If a possible grant is approved, Dunn Center could potentially receive recreation and environmental improvements to one property.
By Zak Wellerman
The Dunn Center community development is a pilot project alongside a similar project in Watford City titled the Bakken Development and Working Lands Program. It is now a grant application with the Outdoor Heritage Fund with a $3 million request for both areas.
The Natural Resources Trust has partnered with the Dunn County commission, Dunn County Soil Conservation District, the Badlands Advisory Group and other organizations to improve the quality of life in North Dakota counties affected by oil production.
Established in 1986 as the North Dakota Wetlands Trust, the NRT has a mission to preserve, restore, manage and enhance wetlands and associated wildlife habitat, grasslands, and riparian areas in the state of North Dakota, according to its website.
County commissioner Daryl Dukart said there is a property in Dunn Center sitting dormant that could be put to use for the community. It was purchased by investors long ago. This project would update the land with recreational walking trails, pollination gardens and provide outdoor education.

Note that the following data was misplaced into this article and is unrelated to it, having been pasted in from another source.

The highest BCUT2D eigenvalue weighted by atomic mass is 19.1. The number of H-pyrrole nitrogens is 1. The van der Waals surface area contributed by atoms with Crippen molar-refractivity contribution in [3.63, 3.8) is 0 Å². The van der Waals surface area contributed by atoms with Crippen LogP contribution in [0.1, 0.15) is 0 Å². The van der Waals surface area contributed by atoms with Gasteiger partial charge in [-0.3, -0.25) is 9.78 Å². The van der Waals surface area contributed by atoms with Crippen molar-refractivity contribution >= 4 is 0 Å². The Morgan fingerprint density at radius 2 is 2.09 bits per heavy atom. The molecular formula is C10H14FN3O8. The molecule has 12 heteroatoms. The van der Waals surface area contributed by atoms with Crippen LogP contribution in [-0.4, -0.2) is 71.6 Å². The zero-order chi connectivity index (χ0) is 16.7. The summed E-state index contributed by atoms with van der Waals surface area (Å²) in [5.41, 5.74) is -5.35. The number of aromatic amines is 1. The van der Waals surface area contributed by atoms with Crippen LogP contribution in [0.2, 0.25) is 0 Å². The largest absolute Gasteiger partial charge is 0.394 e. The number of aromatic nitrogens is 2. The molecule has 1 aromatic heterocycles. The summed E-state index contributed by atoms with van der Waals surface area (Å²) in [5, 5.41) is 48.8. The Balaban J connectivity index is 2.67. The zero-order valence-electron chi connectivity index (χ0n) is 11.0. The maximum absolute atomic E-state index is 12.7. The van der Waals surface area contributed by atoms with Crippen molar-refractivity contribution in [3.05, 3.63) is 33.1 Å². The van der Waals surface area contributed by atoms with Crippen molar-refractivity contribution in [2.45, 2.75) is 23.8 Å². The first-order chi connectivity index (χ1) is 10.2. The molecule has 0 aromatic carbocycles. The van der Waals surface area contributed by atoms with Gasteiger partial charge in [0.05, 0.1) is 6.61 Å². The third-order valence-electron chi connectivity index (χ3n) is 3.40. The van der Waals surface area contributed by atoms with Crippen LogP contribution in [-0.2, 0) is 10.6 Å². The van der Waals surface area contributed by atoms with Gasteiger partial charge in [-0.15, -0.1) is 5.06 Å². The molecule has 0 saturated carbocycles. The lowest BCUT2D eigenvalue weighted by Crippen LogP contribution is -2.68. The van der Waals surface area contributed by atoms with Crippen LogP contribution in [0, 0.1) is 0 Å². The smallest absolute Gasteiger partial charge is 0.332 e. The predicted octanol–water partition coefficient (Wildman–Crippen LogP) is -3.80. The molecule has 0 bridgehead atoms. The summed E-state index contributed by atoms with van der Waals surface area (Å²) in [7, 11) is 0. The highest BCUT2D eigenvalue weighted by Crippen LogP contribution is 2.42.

“This is for energy situations that turned bad. The oil market dictates a lot of what happens,” Dukart said.
If the grant is approved, Dunn Center residents could use a 1.3 mile long walking path. It’s basically about recreation, wellness and bird watchers. It could take five to seven years before the property would need just minimal maintenance, Dukart said.
Dukart added that if possible he would like to see the walking path be able to connect to Lake Ilo.
The main goals for the BDWLP in the Bakken region is to “1) create and enhance working agricultural lands and wildlife habitat near energy sites as well as throughout the broader landscape; 2) create urban nature/interpretive sites, and 3) coordinate and facilitate energy site reclamation where no current responsible party exists,” according to the grant application.
Jesse Beckers, a conversation program coordinator with NRT, said there will be a presentation on May 14 with OHF to see if the grant will be approved. If not approved, the project will not happen. If it does work out, the development in Dunn Center would begin this summer.
“We’re really excited about the partnerships and projects and happy with Badlands Advisory Group. The leadership has been superb,” Beckers said.
In addition to the application, Beckers and Dukart received a letter of support from the City of Dunn Center during the April 12 council meeting.
If the projects in Watford City and Dunn Center go well, Beckers and Dukart said it would open the door for other developments in other areas of the 19 oil-producing counties in North Dakota.
The goal is to “provide opportunities for recreation and environment” in oil-producing counties, Beckers said.